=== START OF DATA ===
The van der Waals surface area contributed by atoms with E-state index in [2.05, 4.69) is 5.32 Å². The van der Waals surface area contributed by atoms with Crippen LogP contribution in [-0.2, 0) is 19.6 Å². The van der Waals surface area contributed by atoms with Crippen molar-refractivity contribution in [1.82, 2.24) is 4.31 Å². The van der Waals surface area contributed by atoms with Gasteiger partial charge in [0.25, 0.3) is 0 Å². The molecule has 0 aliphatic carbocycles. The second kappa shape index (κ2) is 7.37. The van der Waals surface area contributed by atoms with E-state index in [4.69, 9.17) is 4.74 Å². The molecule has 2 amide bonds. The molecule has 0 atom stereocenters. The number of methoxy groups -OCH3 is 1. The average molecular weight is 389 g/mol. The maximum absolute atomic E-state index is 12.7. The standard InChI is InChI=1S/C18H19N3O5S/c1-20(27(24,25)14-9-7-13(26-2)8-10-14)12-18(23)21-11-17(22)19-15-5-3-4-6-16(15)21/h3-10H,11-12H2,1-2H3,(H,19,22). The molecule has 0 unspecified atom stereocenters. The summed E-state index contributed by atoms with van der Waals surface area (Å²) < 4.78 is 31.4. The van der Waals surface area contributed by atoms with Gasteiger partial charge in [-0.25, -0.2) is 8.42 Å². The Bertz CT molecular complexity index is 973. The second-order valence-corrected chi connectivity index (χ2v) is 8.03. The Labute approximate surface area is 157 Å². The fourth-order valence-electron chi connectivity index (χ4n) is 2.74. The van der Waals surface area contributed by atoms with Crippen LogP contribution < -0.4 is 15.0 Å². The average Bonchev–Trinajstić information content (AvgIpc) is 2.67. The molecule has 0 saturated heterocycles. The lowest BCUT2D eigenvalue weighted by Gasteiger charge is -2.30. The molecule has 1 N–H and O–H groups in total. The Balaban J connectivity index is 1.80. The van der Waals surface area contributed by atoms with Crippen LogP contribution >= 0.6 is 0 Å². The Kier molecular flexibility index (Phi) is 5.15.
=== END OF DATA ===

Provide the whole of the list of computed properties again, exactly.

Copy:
The van der Waals surface area contributed by atoms with E-state index in [2.05, 4.69) is 5.32 Å². The van der Waals surface area contributed by atoms with Crippen LogP contribution in [-0.2, 0) is 19.6 Å². The van der Waals surface area contributed by atoms with Crippen molar-refractivity contribution in [1.82, 2.24) is 4.31 Å². The van der Waals surface area contributed by atoms with Gasteiger partial charge in [0.25, 0.3) is 0 Å². The molecule has 0 aliphatic carbocycles. The second kappa shape index (κ2) is 7.37. The van der Waals surface area contributed by atoms with E-state index in [4.69, 9.17) is 4.74 Å². The molecule has 2 amide bonds. The molecule has 0 atom stereocenters. The number of methoxy groups -OCH3 is 1. The average molecular weight is 389 g/mol. The maximum absolute atomic E-state index is 12.7. The standard InChI is InChI=1S/C18H19N3O5S/c1-20(27(24,25)14-9-7-13(26-2)8-10-14)12-18(23)21-11-17(22)19-15-5-3-4-6-16(15)21/h3-10H,11-12H2,1-2H3,(H,19,22). The molecule has 0 unspecified atom stereocenters. The summed E-state index contributed by atoms with van der Waals surface area (Å²) < 4.78 is 31.4. The van der Waals surface area contributed by atoms with Gasteiger partial charge in [-0.25, -0.2) is 8.42 Å². The Bertz CT molecular complexity index is 973. The second-order valence-corrected chi connectivity index (χ2v) is 8.03. The Labute approximate surface area is 157 Å². The fourth-order valence-electron chi connectivity index (χ4n) is 2.74. The van der Waals surface area contributed by atoms with Crippen LogP contribution < -0.4 is 15.0 Å². The average Bonchev–Trinajstić information content (AvgIpc) is 2.67. The molecule has 0 saturated heterocycles. The lowest BCUT2D eigenvalue weighted by Gasteiger charge is -2.30. The molecule has 1 N–H and O–H groups in total. The Balaban J connectivity index is 1.80. The van der Waals surface area contributed by atoms with Crippen LogP contribution >= 0.6 is 0 Å². The Kier molecular flexibility index (Phi) is 5.15.